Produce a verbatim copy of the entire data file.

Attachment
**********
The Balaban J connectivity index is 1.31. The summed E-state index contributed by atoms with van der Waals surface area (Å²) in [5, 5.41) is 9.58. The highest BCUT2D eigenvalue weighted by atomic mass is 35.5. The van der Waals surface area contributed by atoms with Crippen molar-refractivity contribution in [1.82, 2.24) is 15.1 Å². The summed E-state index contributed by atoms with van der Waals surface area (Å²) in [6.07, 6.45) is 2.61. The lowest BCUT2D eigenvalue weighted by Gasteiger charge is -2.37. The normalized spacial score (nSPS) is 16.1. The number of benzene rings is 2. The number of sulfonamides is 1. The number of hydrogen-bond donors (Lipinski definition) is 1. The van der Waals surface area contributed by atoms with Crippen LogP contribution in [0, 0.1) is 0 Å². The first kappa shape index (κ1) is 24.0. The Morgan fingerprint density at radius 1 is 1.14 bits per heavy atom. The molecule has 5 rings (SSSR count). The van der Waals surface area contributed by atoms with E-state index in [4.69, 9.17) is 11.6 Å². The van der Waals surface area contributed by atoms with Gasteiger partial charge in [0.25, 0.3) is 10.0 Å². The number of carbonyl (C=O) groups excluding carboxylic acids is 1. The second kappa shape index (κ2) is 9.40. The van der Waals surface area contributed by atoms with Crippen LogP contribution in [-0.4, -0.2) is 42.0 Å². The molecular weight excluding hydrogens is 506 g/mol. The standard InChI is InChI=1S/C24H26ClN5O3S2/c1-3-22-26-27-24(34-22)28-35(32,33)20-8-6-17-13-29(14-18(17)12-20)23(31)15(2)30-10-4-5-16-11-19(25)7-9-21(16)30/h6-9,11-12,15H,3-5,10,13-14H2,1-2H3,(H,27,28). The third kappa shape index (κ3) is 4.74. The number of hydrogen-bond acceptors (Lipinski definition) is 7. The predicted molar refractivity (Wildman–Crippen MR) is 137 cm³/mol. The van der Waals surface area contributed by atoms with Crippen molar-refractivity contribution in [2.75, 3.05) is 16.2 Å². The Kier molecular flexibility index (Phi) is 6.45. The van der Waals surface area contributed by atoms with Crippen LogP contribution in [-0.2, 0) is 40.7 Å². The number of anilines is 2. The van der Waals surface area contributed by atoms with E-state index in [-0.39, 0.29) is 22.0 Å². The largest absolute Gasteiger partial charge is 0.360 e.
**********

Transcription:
The Balaban J connectivity index is 1.31. The summed E-state index contributed by atoms with van der Waals surface area (Å²) in [5, 5.41) is 9.58. The highest BCUT2D eigenvalue weighted by atomic mass is 35.5. The van der Waals surface area contributed by atoms with Crippen molar-refractivity contribution in [1.82, 2.24) is 15.1 Å². The summed E-state index contributed by atoms with van der Waals surface area (Å²) in [6.07, 6.45) is 2.61. The lowest BCUT2D eigenvalue weighted by Gasteiger charge is -2.37. The normalized spacial score (nSPS) is 16.1. The number of benzene rings is 2. The number of sulfonamides is 1. The number of hydrogen-bond donors (Lipinski definition) is 1. The van der Waals surface area contributed by atoms with Crippen LogP contribution in [0, 0.1) is 0 Å². The first kappa shape index (κ1) is 24.0. The Morgan fingerprint density at radius 1 is 1.14 bits per heavy atom. The molecule has 5 rings (SSSR count). The van der Waals surface area contributed by atoms with E-state index in [4.69, 9.17) is 11.6 Å². The van der Waals surface area contributed by atoms with Gasteiger partial charge in [0.25, 0.3) is 10.0 Å². The number of carbonyl (C=O) groups excluding carboxylic acids is 1. The second kappa shape index (κ2) is 9.40. The van der Waals surface area contributed by atoms with Crippen LogP contribution in [-0.4, -0.2) is 42.0 Å². The molecular weight excluding hydrogens is 506 g/mol. The standard InChI is InChI=1S/C24H26ClN5O3S2/c1-3-22-26-27-24(34-22)28-35(32,33)20-8-6-17-13-29(14-18(17)12-20)23(31)15(2)30-10-4-5-16-11-19(25)7-9-21(16)30/h6-9,11-12,15H,3-5,10,13-14H2,1-2H3,(H,27,28). The third kappa shape index (κ3) is 4.74. The number of hydrogen-bond acceptors (Lipinski definition) is 7. The predicted molar refractivity (Wildman–Crippen MR) is 137 cm³/mol. The van der Waals surface area contributed by atoms with Crippen molar-refractivity contribution in [2.75, 3.05) is 16.2 Å². The Kier molecular flexibility index (Phi) is 6.45. The van der Waals surface area contributed by atoms with Crippen LogP contribution in [-0.2, 0) is 40.7 Å². The number of anilines is 2. The van der Waals surface area contributed by atoms with E-state index in [-0.39, 0.29) is 22.0 Å². The largest absolute Gasteiger partial charge is 0.360 e.